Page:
What is also interesting is that Rab recorded a case against her under the Digital Security Act (DSA) – for "syphoning off" money from job seekers using a Facebook account – more than 31 hours after she had been picked up and when she was unresponsive in a hospital bed. Without first recording the case, what justification did Rab have for detaining her? According to rights bodies, after Sultana was detained in a case, she was illegally interrogated and police were not informed. These are the worst examples of violation of the constitution, fundamentals of human rights, Supreme Court directives, existing laws, and misuse of power, the Human Rights Forum Bangladesh (HRFB) said in a statement.
Exactly a week before Sultana's death, on March 17, a 65-year-old man was shot dead and another was shot in the legs during a raid by Rab in a village of Sonargaon upazila of Narayanganj. According to a Rab commanding officer, law enforcers opened fire "in self-defence" after miscreants opened fire on them and tried to snatch a murder suspect from them. Multiple witnesses, however, have said that the deceased and others present at the scene were unarmed. They also said the law enforcers were wearing plainclothes – in violation of a High Court ruling – and opened fire when villagers, who were unaware of the presence of Rab and thought some crime was taking place, came out to figure out what was going on.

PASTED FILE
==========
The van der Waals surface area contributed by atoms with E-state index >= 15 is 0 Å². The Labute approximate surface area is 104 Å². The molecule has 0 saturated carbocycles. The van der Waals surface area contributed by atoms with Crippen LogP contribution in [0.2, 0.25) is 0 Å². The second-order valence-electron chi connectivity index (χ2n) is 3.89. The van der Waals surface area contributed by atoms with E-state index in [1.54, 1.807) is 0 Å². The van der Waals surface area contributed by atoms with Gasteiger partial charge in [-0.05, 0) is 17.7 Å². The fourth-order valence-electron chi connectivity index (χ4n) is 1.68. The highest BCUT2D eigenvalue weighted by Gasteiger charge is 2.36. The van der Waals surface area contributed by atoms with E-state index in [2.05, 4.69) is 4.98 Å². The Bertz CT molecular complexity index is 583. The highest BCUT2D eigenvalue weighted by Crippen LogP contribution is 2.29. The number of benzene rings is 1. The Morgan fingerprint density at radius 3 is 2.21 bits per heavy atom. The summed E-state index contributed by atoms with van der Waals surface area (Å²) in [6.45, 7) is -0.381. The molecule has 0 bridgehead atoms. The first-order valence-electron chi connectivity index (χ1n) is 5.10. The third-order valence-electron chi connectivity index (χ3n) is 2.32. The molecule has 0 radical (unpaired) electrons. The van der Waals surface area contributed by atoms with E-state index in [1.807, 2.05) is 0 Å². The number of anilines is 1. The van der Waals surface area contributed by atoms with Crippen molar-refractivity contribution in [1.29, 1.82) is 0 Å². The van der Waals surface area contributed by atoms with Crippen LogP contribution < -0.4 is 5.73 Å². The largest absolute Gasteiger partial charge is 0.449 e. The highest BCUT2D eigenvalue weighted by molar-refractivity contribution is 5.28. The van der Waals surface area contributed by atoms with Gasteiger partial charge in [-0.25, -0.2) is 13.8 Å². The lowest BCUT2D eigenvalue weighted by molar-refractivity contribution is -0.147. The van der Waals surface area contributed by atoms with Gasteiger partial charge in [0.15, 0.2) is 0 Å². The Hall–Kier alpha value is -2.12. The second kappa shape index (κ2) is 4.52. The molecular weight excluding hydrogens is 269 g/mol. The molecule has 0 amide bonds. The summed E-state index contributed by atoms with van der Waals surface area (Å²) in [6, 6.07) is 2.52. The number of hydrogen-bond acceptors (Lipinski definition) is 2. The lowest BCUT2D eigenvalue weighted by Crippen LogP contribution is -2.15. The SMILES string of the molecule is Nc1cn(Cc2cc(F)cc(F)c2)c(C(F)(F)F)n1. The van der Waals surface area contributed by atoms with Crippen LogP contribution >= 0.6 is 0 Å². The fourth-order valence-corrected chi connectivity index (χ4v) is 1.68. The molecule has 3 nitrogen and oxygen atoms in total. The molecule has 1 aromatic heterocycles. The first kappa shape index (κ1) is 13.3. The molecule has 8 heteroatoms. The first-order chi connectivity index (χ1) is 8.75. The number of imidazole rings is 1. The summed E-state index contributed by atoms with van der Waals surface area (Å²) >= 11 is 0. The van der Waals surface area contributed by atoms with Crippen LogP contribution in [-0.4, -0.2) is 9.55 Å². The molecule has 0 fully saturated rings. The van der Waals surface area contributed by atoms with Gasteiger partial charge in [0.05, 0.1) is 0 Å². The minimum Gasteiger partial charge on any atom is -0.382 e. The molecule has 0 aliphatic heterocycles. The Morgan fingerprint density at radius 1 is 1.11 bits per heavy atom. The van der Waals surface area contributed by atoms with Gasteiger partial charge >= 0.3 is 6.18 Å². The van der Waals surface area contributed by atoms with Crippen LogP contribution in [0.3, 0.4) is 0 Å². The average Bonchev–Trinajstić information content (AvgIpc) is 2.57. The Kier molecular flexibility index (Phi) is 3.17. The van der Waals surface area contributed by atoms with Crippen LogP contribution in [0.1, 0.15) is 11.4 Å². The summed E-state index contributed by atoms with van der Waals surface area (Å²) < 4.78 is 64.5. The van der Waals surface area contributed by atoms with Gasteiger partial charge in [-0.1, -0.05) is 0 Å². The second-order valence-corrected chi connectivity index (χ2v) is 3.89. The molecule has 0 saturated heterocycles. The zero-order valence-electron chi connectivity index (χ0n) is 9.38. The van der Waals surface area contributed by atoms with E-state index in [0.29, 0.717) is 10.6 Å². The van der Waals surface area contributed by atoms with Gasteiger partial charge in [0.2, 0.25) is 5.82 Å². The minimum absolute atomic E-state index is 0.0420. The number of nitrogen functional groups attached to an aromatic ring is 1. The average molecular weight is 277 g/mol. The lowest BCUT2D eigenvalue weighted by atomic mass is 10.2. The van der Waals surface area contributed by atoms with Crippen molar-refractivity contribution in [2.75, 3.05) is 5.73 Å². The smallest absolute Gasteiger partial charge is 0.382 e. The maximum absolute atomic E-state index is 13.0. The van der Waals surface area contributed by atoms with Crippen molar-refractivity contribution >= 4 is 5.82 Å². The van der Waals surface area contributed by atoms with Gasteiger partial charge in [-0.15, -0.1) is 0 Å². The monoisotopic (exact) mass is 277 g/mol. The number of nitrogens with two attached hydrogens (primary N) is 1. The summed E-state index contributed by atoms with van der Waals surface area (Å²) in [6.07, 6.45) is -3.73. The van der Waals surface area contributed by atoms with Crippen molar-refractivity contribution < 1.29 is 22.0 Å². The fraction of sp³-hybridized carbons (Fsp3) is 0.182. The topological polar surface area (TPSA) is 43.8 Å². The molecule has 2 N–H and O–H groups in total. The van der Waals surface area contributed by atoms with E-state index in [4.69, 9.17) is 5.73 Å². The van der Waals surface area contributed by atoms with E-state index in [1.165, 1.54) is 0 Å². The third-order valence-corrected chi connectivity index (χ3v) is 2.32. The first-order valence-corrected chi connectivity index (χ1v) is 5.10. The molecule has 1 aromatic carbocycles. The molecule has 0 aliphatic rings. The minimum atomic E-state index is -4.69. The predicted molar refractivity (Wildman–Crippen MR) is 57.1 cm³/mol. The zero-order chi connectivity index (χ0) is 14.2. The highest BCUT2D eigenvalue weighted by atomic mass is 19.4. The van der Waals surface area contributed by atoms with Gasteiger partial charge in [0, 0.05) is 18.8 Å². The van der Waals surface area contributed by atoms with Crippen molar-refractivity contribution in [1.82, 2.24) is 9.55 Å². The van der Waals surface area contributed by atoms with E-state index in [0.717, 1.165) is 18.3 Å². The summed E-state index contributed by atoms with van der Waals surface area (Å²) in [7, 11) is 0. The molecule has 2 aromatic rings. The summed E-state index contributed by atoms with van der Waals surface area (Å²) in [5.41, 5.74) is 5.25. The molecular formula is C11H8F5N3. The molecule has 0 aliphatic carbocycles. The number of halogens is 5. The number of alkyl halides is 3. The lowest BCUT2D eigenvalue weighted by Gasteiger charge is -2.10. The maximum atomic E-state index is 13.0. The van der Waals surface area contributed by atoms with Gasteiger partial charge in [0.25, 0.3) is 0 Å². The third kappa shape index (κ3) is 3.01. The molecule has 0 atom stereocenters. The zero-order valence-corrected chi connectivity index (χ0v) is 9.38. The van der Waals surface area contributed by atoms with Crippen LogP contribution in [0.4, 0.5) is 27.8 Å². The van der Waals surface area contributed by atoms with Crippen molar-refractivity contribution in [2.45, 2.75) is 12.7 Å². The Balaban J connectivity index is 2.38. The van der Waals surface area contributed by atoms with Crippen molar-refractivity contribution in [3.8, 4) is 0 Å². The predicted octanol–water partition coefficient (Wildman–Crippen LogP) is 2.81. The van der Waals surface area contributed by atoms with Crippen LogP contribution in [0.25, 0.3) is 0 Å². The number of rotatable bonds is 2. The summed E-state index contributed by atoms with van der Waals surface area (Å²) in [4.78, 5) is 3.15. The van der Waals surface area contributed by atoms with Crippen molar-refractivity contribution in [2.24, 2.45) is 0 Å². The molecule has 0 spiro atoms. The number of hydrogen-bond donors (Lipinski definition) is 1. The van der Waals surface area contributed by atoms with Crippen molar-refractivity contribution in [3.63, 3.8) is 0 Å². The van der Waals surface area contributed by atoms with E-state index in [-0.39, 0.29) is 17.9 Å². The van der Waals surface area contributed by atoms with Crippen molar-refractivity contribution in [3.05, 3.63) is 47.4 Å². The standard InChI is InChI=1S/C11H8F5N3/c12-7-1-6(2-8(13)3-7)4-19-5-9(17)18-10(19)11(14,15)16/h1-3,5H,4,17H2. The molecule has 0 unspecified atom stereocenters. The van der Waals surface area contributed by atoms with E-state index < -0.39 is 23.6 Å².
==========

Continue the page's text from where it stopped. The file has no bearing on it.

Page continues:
In the absence of independent investigations, the domestic and international perceptions that our law enforcing agencies are involved in widespread human rights violations will continue to persist, further tarnishing the image of the country. So why are our government high-ups, who claim to be so concerned about preserving Bangladesh's image on the world stage, least concerned about it?